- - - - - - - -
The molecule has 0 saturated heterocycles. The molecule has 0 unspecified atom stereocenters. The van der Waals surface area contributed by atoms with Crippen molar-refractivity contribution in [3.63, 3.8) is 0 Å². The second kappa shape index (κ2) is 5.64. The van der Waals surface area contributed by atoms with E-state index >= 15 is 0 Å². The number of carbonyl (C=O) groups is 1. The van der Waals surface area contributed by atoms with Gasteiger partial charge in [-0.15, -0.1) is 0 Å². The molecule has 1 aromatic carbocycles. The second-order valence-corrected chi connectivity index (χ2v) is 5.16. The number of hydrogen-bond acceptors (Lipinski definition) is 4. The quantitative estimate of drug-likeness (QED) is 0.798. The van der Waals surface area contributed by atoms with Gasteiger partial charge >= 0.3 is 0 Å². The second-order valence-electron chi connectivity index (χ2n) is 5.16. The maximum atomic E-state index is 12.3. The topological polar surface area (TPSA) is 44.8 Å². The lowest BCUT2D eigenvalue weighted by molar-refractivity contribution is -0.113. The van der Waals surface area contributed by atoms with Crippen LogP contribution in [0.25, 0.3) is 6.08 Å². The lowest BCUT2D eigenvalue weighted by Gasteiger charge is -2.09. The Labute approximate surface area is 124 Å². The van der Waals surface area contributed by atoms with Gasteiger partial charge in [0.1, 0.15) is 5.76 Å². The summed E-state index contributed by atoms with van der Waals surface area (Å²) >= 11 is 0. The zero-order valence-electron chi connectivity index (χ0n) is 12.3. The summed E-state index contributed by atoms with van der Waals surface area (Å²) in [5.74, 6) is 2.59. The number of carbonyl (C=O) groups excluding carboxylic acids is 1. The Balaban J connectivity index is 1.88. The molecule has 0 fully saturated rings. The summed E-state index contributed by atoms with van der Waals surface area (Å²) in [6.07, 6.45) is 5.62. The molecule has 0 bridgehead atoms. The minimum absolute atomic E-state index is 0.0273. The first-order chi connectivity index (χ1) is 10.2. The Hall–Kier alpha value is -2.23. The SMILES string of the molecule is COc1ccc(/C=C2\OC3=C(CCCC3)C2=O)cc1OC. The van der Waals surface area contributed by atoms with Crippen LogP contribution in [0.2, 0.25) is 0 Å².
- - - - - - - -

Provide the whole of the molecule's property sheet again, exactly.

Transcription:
The molecule has 0 saturated heterocycles. The molecule has 0 unspecified atom stereocenters. The van der Waals surface area contributed by atoms with Crippen molar-refractivity contribution in [3.63, 3.8) is 0 Å². The second kappa shape index (κ2) is 5.64. The van der Waals surface area contributed by atoms with E-state index >= 15 is 0 Å². The number of carbonyl (C=O) groups is 1. The van der Waals surface area contributed by atoms with Gasteiger partial charge in [-0.15, -0.1) is 0 Å². The molecule has 1 aromatic carbocycles. The second-order valence-corrected chi connectivity index (χ2v) is 5.16. The number of hydrogen-bond acceptors (Lipinski definition) is 4. The quantitative estimate of drug-likeness (QED) is 0.798. The van der Waals surface area contributed by atoms with Gasteiger partial charge >= 0.3 is 0 Å². The second-order valence-electron chi connectivity index (χ2n) is 5.16. The maximum atomic E-state index is 12.3. The topological polar surface area (TPSA) is 44.8 Å². The lowest BCUT2D eigenvalue weighted by molar-refractivity contribution is -0.113. The van der Waals surface area contributed by atoms with Crippen LogP contribution in [0.25, 0.3) is 6.08 Å². The lowest BCUT2D eigenvalue weighted by Gasteiger charge is -2.09. The Labute approximate surface area is 124 Å². The van der Waals surface area contributed by atoms with Gasteiger partial charge in [0.1, 0.15) is 5.76 Å². The summed E-state index contributed by atoms with van der Waals surface area (Å²) >= 11 is 0. The zero-order valence-electron chi connectivity index (χ0n) is 12.3. The summed E-state index contributed by atoms with van der Waals surface area (Å²) in [5.74, 6) is 2.59. The number of carbonyl (C=O) groups excluding carboxylic acids is 1. The Balaban J connectivity index is 1.88. The molecule has 0 fully saturated rings. The summed E-state index contributed by atoms with van der Waals surface area (Å²) in [6.07, 6.45) is 5.62. The molecule has 0 bridgehead atoms. The minimum absolute atomic E-state index is 0.0273. The first-order chi connectivity index (χ1) is 10.2. The Hall–Kier alpha value is -2.23. The SMILES string of the molecule is COc1ccc(/C=C2\OC3=C(CCCC3)C2=O)cc1OC. The van der Waals surface area contributed by atoms with Crippen LogP contribution in [0.2, 0.25) is 0 Å².